Karen Moncrieff's dark, showily acted ensemble piece begins where torture-porn flicks typically climax and move on: with a girl's mutilated body. Here, the discovery splits the film into five stories of women somehow linked by the murder—four afters and a before, each providing its own partially obscured angle on the crime. Moncrieff, who made a promising debut in 2002 with Blue Car, doesn't force some overlay of cosmic linkage on the stories—the plot strands that connect the five women are direct and plausible. Most often, images and details rhyme between the stories in mysterious ways—the wife's pet rabbit and the dead girl's stuffed bunny, for example, or the burning of news clippings by two characters for gravely different reasons. The top-notch cast includes Toni Collette, Marcia Gay Harden, Mary Beth Hurt, Kerry Washington, Rose Byrne, and Brittany Murphy; the truncated stories force the actors to start at a high pitch and keep going. But they—and the director—work wonders at low volume.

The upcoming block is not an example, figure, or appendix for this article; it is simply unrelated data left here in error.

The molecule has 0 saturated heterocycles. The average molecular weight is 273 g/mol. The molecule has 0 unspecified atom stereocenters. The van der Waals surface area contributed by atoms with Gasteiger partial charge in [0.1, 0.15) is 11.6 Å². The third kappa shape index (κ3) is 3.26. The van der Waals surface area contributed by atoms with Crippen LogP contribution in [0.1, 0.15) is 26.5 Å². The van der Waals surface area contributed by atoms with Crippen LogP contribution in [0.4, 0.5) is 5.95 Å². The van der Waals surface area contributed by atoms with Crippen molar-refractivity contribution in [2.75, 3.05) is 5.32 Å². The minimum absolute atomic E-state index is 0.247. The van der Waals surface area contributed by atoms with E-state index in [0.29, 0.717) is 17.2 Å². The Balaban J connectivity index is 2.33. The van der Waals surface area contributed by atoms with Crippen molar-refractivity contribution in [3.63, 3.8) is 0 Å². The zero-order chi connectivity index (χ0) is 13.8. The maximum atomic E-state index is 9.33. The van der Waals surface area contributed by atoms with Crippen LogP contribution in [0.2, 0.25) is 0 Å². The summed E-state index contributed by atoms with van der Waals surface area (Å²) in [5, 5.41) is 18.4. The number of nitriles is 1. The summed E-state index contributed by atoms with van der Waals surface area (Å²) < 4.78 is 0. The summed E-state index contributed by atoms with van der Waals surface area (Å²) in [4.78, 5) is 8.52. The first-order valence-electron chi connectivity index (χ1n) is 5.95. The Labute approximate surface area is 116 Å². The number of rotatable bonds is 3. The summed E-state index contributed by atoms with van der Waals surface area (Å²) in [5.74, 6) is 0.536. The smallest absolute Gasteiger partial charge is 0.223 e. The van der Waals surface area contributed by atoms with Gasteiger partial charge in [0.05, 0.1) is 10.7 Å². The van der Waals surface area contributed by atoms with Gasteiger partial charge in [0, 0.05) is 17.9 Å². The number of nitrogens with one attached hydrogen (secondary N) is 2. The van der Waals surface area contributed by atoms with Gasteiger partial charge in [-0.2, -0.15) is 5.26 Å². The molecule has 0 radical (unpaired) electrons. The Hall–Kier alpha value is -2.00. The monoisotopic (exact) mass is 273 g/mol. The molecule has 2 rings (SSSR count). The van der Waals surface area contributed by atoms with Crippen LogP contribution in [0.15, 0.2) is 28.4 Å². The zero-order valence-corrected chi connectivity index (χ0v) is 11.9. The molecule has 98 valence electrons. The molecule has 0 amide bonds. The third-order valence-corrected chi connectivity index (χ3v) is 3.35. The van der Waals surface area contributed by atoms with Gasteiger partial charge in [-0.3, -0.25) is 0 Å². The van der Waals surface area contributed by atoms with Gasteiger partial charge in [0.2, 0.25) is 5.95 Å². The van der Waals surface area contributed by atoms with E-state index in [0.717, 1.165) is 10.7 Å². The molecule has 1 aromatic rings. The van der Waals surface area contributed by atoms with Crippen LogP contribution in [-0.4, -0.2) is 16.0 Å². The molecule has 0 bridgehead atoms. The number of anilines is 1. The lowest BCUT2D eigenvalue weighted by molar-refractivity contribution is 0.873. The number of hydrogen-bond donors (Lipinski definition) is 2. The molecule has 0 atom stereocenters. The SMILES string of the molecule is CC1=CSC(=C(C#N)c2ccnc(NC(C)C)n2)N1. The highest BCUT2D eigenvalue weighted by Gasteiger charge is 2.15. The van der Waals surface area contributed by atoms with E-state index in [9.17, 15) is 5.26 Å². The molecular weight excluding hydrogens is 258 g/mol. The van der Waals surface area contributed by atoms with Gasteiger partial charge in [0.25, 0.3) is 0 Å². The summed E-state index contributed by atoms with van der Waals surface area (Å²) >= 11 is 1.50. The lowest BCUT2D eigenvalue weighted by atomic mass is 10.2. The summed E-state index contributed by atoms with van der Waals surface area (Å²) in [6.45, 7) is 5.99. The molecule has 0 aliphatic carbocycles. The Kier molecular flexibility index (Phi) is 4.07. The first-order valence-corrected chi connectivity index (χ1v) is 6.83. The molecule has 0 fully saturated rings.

Mary Steenburgen among the Dead Girl mourners.
Opens at Varsity, Fri., March 16. Rated R. 93 minutes.